New criteria developed for screening mines
The Mine Safety and Health Administration (MSHA) has announced new screening criteria for the pattern of violations enforcement program, which gives the agency additional enforcement tools to use at mines with a history of violating safety standards.
This is a critical first step in reforming the current pattern of violations enforcement program, MSHA says. The agency announced plans to draft new regulations governing the program in the spring, and the new criteria follow calls by Congress and the Department of Labor’s Office of Inspector General to fix serious flaws in the current system.
MSHA will implement new screening criteria and a new review process for determining whether a mine has exhibited a potential pattern of violations for its 2010 review of mine safety records.
“Since the passage of the Mine Act more than 30 years ago, not one mining operation has ever been placed on a pattern of violations,” said Joseph A. Main, assistant secretary of labor for mine safety and health, in a prepared written statement. “We have known for some time that the current system is broken and needs to be fixed. This new screening process improves upon the old one, which cast too broad a net and did not distinguish mines with the highest levels of elevated enforcement. This new system will let MSHA focus its attention on those mines that are putting miners at greatest risk.”
“MSHA’s changes to the POV program cannot fix shortcomings that require legislation or changes to the existing regulations,” Main added. “This is a stop-gap measure until reform can occur. We are aggressively pursuing both regulatory and legislative reforms, but in the mean time this new policy improves our ability to identify problem mines. Our goal with each of these reform efforts is to identify mines with a pattern of dangerous conditions and encourage them to improve their safety records. If a mine fails to do so, it will be placed into POV status.”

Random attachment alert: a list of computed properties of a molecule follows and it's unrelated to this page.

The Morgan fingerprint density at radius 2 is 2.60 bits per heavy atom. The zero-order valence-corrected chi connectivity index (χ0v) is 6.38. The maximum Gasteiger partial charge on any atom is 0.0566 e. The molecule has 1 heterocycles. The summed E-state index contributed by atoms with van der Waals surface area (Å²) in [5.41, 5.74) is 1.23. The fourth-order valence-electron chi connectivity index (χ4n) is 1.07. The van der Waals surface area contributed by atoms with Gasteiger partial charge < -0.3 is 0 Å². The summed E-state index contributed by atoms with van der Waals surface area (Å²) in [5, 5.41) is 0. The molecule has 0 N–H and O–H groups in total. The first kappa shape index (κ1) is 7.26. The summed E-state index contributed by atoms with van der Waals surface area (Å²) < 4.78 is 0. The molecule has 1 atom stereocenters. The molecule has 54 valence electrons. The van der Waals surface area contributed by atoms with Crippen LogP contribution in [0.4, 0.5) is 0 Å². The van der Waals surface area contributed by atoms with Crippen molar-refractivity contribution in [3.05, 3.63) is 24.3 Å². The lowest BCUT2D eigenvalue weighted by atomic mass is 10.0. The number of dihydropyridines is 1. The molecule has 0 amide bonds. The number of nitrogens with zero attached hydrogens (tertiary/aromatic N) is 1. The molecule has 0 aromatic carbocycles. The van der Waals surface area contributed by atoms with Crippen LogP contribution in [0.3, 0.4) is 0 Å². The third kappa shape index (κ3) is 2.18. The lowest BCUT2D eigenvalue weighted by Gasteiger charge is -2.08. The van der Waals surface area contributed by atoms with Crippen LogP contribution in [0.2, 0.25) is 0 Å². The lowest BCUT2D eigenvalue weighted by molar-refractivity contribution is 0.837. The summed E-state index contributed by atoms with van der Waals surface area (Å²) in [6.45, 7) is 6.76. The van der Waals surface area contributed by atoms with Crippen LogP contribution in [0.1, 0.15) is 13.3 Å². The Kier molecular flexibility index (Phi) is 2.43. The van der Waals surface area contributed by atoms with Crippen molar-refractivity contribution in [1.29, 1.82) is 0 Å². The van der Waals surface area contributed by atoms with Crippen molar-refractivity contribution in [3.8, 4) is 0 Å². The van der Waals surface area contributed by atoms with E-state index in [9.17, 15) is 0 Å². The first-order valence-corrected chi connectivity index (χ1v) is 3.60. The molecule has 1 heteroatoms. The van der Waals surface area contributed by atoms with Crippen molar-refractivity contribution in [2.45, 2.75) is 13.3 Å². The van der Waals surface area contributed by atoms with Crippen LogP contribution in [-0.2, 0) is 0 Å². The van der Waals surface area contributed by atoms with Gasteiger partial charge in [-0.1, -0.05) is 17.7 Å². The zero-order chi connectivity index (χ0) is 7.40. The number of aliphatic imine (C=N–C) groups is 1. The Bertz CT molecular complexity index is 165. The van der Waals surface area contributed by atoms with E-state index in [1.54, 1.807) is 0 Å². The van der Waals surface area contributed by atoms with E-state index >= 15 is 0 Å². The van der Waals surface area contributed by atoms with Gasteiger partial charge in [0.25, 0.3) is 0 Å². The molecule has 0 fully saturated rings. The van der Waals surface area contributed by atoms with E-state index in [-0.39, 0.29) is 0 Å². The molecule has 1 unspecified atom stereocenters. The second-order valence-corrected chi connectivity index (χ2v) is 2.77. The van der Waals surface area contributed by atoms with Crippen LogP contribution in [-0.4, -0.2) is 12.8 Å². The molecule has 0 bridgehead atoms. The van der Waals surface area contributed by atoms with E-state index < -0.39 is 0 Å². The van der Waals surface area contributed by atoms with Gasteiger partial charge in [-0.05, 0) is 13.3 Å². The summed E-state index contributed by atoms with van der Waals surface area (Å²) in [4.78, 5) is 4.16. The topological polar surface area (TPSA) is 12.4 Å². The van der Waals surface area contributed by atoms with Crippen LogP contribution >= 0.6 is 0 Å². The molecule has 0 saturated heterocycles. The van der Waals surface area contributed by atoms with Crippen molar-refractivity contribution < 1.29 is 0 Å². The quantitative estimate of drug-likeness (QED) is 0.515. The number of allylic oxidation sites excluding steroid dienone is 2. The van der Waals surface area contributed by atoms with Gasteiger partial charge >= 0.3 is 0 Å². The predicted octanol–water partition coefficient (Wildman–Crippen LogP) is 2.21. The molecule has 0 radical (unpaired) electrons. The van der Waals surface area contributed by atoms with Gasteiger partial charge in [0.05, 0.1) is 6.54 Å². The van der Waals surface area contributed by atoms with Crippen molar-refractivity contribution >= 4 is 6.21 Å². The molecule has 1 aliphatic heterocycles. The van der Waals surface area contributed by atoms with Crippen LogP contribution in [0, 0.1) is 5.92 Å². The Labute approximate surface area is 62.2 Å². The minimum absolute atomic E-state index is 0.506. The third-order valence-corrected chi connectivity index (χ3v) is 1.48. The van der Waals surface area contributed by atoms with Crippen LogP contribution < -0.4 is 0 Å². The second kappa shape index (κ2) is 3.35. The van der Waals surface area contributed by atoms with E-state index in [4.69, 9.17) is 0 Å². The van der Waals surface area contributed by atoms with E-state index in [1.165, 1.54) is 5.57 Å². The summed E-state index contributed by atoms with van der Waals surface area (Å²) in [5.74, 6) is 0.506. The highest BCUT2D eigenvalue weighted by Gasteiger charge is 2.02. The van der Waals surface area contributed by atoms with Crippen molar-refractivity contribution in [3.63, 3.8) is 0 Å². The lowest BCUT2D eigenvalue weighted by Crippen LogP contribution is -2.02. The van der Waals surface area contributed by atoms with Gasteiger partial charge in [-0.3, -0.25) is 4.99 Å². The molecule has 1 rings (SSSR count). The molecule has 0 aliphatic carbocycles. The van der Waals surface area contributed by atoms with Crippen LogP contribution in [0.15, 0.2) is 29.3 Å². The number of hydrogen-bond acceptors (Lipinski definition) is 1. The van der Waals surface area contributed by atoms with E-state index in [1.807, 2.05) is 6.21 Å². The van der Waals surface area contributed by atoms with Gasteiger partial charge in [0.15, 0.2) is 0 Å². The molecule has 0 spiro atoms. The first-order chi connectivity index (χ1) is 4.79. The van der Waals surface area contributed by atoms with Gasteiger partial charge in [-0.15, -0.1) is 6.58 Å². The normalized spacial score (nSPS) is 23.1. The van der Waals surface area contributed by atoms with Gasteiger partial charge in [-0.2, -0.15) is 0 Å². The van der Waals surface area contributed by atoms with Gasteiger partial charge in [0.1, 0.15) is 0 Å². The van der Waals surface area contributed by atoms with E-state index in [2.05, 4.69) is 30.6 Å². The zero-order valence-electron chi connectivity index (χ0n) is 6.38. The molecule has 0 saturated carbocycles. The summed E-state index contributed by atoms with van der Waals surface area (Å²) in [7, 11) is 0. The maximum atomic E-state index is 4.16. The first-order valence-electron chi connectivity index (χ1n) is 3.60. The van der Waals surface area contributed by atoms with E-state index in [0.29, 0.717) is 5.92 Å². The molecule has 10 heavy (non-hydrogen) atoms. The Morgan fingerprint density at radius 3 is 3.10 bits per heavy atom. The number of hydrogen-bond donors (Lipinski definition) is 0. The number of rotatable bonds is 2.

Section 104(e) of the federal Mine Safety and Health Act of 1977 (Mine Act) provides that mine operators with a pattern of significant and substantial violations be subject to closure orders for areas of the mine affected by those violations until the mine receives a clean inspection. Under current regulations, MSHA uses a screening process to determine whether a mine has a potential pattern of violations. A mine operator found to have a potential pattern of violations is given a period of time to reduce violations before MSHA uses its authority under 104(e) to issue closure orders.
According to the legislative history of the Mine Act, POV provisions are intended for use “at mines with a record of repeated [significant and substantial] violations and where the other enforcement provisions of the statute have not been effective in bringing the mine into compliance with federal
health and safety standards.” The preamble to the existing final rule states that “MSHA expects to reserve the use of the 104(e) sanctions for mines where the operator has not responded to an escalating series of enforcement actions by the Agency.”
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